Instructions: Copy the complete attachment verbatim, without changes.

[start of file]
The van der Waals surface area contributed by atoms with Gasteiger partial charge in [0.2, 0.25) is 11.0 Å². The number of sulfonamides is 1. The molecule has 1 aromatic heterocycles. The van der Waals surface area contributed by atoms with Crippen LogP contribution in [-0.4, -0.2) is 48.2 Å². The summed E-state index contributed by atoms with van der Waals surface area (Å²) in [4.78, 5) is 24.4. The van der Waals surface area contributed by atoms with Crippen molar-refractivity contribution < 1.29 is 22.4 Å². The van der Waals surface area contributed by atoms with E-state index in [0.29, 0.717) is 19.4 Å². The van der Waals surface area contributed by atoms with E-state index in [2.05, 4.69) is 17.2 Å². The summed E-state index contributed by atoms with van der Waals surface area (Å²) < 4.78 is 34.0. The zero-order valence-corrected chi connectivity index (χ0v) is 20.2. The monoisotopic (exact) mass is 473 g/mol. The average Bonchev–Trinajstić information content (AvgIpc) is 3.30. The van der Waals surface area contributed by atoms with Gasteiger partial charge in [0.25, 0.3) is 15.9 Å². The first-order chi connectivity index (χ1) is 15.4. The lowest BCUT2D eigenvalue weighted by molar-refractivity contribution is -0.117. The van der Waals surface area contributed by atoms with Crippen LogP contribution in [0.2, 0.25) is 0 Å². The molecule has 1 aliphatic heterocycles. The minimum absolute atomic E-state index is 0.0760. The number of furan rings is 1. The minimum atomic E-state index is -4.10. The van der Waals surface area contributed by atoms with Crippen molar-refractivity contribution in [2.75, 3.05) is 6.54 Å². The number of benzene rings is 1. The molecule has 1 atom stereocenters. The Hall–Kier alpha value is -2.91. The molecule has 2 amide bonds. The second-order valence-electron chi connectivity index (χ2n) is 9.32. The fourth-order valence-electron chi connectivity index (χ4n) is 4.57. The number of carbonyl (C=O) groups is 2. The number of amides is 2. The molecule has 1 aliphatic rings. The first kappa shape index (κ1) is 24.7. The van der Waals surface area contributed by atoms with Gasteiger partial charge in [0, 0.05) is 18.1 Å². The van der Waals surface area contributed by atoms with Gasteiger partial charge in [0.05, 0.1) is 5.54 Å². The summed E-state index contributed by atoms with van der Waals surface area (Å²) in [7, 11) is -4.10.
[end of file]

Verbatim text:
The van der Waals surface area contributed by atoms with Gasteiger partial charge in [0.2, 0.25) is 11.0 Å². The number of sulfonamides is 1. The molecule has 1 aromatic heterocycles. The van der Waals surface area contributed by atoms with Crippen LogP contribution in [-0.4, -0.2) is 48.2 Å². The summed E-state index contributed by atoms with van der Waals surface area (Å²) in [4.78, 5) is 24.4. The van der Waals surface area contributed by atoms with Crippen molar-refractivity contribution < 1.29 is 22.4 Å². The van der Waals surface area contributed by atoms with E-state index in [0.29, 0.717) is 19.4 Å². The van der Waals surface area contributed by atoms with E-state index in [2.05, 4.69) is 17.2 Å². The summed E-state index contributed by atoms with van der Waals surface area (Å²) < 4.78 is 34.0. The zero-order valence-corrected chi connectivity index (χ0v) is 20.2. The monoisotopic (exact) mass is 473 g/mol. The average Bonchev–Trinajstić information content (AvgIpc) is 3.30. The van der Waals surface area contributed by atoms with Gasteiger partial charge in [0.25, 0.3) is 15.9 Å². The first-order chi connectivity index (χ1) is 15.4. The lowest BCUT2D eigenvalue weighted by molar-refractivity contribution is -0.117. The van der Waals surface area contributed by atoms with Crippen LogP contribution in [0.2, 0.25) is 0 Å². The molecule has 1 aliphatic heterocycles. The minimum absolute atomic E-state index is 0.0760. The number of furan rings is 1. The minimum atomic E-state index is -4.10. The van der Waals surface area contributed by atoms with Crippen molar-refractivity contribution in [2.75, 3.05) is 6.54 Å². The number of benzene rings is 1. The molecule has 1 atom stereocenters. The Hall–Kier alpha value is -2.91. The molecule has 2 amide bonds. The second-order valence-electron chi connectivity index (χ2n) is 9.32. The fourth-order valence-electron chi connectivity index (χ4n) is 4.57. The number of carbonyl (C=O) groups is 2. The number of amides is 2. The molecule has 1 aliphatic rings. The first kappa shape index (κ1) is 24.7. The van der Waals surface area contributed by atoms with Gasteiger partial charge in [0, 0.05) is 18.1 Å². The van der Waals surface area contributed by atoms with Gasteiger partial charge in [0.05, 0.1) is 5.54 Å². The summed E-state index contributed by atoms with van der Waals surface area (Å²) in [7, 11) is -4.10.